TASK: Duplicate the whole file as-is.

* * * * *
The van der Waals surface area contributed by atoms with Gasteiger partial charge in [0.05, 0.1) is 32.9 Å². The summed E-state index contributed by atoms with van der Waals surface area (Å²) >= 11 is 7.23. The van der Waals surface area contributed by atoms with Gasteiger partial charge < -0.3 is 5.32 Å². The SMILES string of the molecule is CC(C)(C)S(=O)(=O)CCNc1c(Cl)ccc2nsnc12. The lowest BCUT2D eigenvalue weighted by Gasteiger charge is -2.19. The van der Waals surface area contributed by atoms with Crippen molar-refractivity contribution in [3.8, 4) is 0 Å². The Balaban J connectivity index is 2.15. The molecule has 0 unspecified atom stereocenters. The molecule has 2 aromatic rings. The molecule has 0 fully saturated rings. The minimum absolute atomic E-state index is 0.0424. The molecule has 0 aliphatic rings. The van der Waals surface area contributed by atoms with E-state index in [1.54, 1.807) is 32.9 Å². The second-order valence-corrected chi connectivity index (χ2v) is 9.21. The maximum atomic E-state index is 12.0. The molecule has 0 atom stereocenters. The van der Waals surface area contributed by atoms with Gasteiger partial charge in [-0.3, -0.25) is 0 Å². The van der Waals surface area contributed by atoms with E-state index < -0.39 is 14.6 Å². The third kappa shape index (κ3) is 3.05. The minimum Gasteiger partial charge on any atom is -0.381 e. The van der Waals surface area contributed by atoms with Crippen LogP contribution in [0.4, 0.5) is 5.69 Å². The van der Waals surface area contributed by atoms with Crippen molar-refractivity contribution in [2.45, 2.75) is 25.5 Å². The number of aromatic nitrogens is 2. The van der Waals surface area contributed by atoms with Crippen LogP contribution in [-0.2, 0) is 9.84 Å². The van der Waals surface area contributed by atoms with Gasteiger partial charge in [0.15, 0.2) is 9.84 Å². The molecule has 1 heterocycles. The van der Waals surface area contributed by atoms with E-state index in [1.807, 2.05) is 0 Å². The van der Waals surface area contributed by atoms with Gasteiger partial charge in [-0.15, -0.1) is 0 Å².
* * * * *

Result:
The van der Waals surface area contributed by atoms with Gasteiger partial charge in [0.05, 0.1) is 32.9 Å². The summed E-state index contributed by atoms with van der Waals surface area (Å²) >= 11 is 7.23. The van der Waals surface area contributed by atoms with Gasteiger partial charge < -0.3 is 5.32 Å². The SMILES string of the molecule is CC(C)(C)S(=O)(=O)CCNc1c(Cl)ccc2nsnc12. The lowest BCUT2D eigenvalue weighted by Gasteiger charge is -2.19. The van der Waals surface area contributed by atoms with Crippen molar-refractivity contribution in [3.8, 4) is 0 Å². The Balaban J connectivity index is 2.15. The molecule has 0 unspecified atom stereocenters. The molecule has 2 aromatic rings. The molecule has 0 fully saturated rings. The minimum absolute atomic E-state index is 0.0424. The molecule has 0 aliphatic rings. The van der Waals surface area contributed by atoms with E-state index in [1.54, 1.807) is 32.9 Å². The second-order valence-corrected chi connectivity index (χ2v) is 9.21. The maximum atomic E-state index is 12.0. The molecule has 0 atom stereocenters. The van der Waals surface area contributed by atoms with Gasteiger partial charge in [-0.3, -0.25) is 0 Å². The van der Waals surface area contributed by atoms with E-state index < -0.39 is 14.6 Å². The third kappa shape index (κ3) is 3.05. The minimum Gasteiger partial charge on any atom is -0.381 e. The van der Waals surface area contributed by atoms with Crippen LogP contribution in [0.4, 0.5) is 5.69 Å². The van der Waals surface area contributed by atoms with Crippen molar-refractivity contribution in [2.45, 2.75) is 25.5 Å². The number of aromatic nitrogens is 2. The van der Waals surface area contributed by atoms with Crippen LogP contribution in [-0.2, 0) is 9.84 Å². The van der Waals surface area contributed by atoms with Gasteiger partial charge in [0.15, 0.2) is 9.84 Å². The molecule has 1 heterocycles. The van der Waals surface area contributed by atoms with E-state index in [1.807, 2.05) is 0 Å². The van der Waals surface area contributed by atoms with Gasteiger partial charge in [-0.15, -0.1) is 0 Å².